In this Waterloo (Farmer's Ward Area) School class picture, Bessie Morgan
is #25 counting L-R from the upper left corner. Vash Young is #8.
According to the photo services stamp on the reverse side of the picture, Bessie Morgan Rex received this copy in 1938. She then identified and wrote the names of the classmates she remembered on the back.
Bessie mentioned Vash Young in a few of the letters she wrote her son Harold between 1936-1938 linked here and here and here. Her letters and those she saved from Vash Young helped me come to understand why.
Vashni Young was born in Salt Lake in 1899. His paternal great-grandfather was one of Brigham Young's brothers. The 1900 census listed Vash and three younger siblings living with their grandparents; John F. and Margaret S. Cahoon.
Vash Young became an American author of motivational and self-improvement books with a poplar following during the Great Depression. My Grandmother Bessie Morgan Rex became one of them.
His early life was one of deprivation and hardship. His father was more often absent than not, and his mother died when he was twelve years old. His schooling was cut short when he had to help support the family. Tragedy struck Vash again when his grandmother died and he left Salt Lake at sixteen to live with an older brother in Chicago. He struggled with unemployment, his lack of education and not enough money. He eventually moved to New York where he continued to battle depression, self-doubt and failure until the revelation that turned him into a success.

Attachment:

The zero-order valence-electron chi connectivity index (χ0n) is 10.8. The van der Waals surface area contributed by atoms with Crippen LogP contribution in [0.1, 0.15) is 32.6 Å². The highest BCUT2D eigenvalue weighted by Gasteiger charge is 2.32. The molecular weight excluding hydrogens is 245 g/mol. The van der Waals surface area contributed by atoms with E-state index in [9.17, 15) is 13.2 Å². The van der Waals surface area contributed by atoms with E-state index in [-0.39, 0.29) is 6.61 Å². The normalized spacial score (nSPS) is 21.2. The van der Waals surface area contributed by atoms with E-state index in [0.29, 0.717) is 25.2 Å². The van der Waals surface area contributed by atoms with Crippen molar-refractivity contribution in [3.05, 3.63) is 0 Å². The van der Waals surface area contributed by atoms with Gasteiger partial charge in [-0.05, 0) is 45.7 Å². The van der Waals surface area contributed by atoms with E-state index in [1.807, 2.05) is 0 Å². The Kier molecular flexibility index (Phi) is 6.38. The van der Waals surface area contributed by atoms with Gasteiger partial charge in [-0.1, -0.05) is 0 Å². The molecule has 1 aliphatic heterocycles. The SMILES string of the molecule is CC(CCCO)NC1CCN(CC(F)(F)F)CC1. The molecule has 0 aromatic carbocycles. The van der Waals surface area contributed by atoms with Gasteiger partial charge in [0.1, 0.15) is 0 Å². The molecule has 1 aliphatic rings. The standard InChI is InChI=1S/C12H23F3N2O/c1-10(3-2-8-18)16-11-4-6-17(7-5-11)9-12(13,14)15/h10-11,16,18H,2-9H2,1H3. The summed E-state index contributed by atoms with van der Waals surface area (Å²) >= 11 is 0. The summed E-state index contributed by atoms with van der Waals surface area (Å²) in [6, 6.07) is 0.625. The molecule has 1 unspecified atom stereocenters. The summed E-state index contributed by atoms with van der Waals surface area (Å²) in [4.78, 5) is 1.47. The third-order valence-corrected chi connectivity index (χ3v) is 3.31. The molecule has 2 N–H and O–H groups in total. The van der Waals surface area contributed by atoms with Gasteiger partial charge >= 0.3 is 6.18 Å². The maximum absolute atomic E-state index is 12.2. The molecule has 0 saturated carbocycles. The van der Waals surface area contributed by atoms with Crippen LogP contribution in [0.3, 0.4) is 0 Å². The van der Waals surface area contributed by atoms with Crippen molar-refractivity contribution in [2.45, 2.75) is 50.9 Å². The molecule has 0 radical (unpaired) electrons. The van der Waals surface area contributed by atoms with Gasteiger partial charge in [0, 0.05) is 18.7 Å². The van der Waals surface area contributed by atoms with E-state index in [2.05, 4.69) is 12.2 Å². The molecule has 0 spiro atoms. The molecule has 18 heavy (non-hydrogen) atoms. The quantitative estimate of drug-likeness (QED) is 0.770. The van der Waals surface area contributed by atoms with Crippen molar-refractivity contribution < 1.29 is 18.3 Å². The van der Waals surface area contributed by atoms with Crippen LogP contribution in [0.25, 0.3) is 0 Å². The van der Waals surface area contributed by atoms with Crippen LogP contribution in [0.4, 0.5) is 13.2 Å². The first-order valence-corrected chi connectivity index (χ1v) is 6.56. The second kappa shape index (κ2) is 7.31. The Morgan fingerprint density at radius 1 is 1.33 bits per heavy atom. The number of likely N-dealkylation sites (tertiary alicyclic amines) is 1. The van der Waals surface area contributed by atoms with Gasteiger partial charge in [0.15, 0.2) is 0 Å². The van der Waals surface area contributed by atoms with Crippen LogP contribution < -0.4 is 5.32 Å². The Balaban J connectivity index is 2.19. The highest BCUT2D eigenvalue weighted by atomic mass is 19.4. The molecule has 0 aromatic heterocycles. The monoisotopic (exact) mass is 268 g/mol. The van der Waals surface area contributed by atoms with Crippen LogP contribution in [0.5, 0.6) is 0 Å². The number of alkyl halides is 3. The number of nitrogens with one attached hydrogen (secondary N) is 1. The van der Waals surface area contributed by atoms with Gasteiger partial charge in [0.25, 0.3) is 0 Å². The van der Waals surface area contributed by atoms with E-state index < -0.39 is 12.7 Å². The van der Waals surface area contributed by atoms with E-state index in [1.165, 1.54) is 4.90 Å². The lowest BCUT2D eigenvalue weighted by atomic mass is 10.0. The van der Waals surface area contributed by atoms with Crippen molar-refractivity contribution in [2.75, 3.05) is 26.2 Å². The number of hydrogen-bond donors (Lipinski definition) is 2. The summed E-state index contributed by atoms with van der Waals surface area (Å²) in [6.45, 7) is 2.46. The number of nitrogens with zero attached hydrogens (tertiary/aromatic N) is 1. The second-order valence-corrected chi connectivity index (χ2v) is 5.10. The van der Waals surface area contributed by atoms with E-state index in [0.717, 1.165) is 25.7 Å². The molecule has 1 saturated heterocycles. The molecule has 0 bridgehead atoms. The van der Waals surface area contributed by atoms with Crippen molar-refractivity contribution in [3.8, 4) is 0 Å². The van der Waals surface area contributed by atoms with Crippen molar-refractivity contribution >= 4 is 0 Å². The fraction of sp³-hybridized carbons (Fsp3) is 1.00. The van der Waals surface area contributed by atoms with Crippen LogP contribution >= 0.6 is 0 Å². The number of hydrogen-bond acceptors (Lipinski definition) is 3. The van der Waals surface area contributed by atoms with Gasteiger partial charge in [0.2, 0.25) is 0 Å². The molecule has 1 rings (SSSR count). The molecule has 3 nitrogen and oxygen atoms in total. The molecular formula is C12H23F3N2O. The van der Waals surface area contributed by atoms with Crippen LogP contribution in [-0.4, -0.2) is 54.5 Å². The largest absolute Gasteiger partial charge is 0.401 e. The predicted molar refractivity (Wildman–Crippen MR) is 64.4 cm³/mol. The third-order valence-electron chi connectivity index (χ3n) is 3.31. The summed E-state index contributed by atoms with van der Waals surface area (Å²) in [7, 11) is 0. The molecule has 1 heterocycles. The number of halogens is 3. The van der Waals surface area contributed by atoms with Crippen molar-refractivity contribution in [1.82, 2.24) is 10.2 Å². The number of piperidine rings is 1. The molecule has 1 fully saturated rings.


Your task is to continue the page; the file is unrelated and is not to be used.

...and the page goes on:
The series of books he wrote explained his philosophy which placed great emphasis on helping others. He became a successful author, speaker, and insurance salesman. His final book Fortunes for All put together the background, philosophy and methods that secured his fortune and became a model for generations to follow, including Dale Carnegie. Vash Young died during retirement in Florida when he was 78. 
50 East 42nd Street
April 10, 1936
This is the first opportunity I have had to acknowledge one of the most interesting and entertaining letters I have ever received in my whole life—yours of March 4 which was handed to me by Hamilton Park when I was in Salt Lake last month. I remember you and your sister [Gail] very well and I also remember as though it were yesterday, all the incidents and characters mentioned in your letter. Incidentally, you have a very descriptive style and I want to place my order now for any book you may ever write—whether it is published or not.
I had one of the grandest times of my entire life during my last visit to dear old Salt Lake. It is too bad you could not have been there. Minnie Margetts  arranged a meeting of a number of our old classmates and in addition, I addressed two public meetings. I enclose reprint of an editorial from the Salt Lake Tribune. It was one of the finest compliments I ever had paid to me.
As I look back over my life it all seems like a fairy tale. I have been wonderfully blessed and am grateful beyond words. As a matter of fact, all I live for is to try to show my gratitude and appreciation by doing all I can for others.
It was a real treat to hear from you, Bessie, and I hope that some day our paths will cross. If and when I get out home again I will attempt to look you up. Meanwhile, if you or any of your family come this way please be sure to look me up.
With kindest regards
 Minnie Margettes was the daughter of Salt Lake pioneer actor, Phil Margetts (FamilyTree). She was 55, single, head of her household and a librarian in the 1930 Salt Lake City, Utah Census.
Picture and letter from Bessie Morgan Rex collection.